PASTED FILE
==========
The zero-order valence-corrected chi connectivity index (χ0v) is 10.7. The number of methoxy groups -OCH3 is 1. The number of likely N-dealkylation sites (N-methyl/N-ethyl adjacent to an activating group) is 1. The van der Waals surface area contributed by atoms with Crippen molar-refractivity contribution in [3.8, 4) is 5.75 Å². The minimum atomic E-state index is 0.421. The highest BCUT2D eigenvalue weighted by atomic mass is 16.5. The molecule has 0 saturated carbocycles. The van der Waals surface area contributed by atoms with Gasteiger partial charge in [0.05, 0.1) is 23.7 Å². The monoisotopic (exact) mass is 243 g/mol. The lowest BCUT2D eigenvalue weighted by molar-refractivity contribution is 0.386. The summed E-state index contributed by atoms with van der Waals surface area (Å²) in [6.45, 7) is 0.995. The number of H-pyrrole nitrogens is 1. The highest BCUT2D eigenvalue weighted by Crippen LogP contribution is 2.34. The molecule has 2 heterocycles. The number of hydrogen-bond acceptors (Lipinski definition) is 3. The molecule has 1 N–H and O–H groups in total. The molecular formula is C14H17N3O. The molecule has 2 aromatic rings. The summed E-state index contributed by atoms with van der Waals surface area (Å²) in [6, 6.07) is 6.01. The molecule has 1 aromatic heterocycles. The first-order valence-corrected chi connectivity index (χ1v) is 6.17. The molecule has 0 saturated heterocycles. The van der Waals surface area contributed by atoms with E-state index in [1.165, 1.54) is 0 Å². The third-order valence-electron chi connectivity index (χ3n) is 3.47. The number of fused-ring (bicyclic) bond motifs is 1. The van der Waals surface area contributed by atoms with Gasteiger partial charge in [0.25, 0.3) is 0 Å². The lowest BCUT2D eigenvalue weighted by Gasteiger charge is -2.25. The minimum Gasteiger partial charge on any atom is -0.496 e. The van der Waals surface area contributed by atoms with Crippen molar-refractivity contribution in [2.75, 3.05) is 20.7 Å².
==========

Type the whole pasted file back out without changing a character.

The zero-order valence-corrected chi connectivity index (χ0v) is 10.7. The number of methoxy groups -OCH3 is 1. The number of likely N-dealkylation sites (N-methyl/N-ethyl adjacent to an activating group) is 1. The van der Waals surface area contributed by atoms with Crippen molar-refractivity contribution in [3.8, 4) is 5.75 Å². The minimum atomic E-state index is 0.421. The highest BCUT2D eigenvalue weighted by atomic mass is 16.5. The molecule has 0 saturated carbocycles. The van der Waals surface area contributed by atoms with Gasteiger partial charge in [0.05, 0.1) is 23.7 Å². The monoisotopic (exact) mass is 243 g/mol. The lowest BCUT2D eigenvalue weighted by molar-refractivity contribution is 0.386. The summed E-state index contributed by atoms with van der Waals surface area (Å²) in [6.45, 7) is 0.995. The number of H-pyrrole nitrogens is 1. The highest BCUT2D eigenvalue weighted by Crippen LogP contribution is 2.34. The molecule has 2 heterocycles. The number of hydrogen-bond acceptors (Lipinski definition) is 3. The molecule has 1 N–H and O–H groups in total. The molecular formula is C14H17N3O. The molecule has 2 aromatic rings. The summed E-state index contributed by atoms with van der Waals surface area (Å²) in [6, 6.07) is 6.01. The molecule has 1 aromatic heterocycles. The first-order valence-corrected chi connectivity index (χ1v) is 6.17. The molecule has 0 saturated heterocycles. The van der Waals surface area contributed by atoms with E-state index in [1.165, 1.54) is 0 Å². The third-order valence-electron chi connectivity index (χ3n) is 3.47. The number of fused-ring (bicyclic) bond motifs is 1. The van der Waals surface area contributed by atoms with Gasteiger partial charge in [0.25, 0.3) is 0 Å². The lowest BCUT2D eigenvalue weighted by Gasteiger charge is -2.25. The minimum Gasteiger partial charge on any atom is -0.496 e. The van der Waals surface area contributed by atoms with Crippen molar-refractivity contribution in [2.75, 3.05) is 20.7 Å².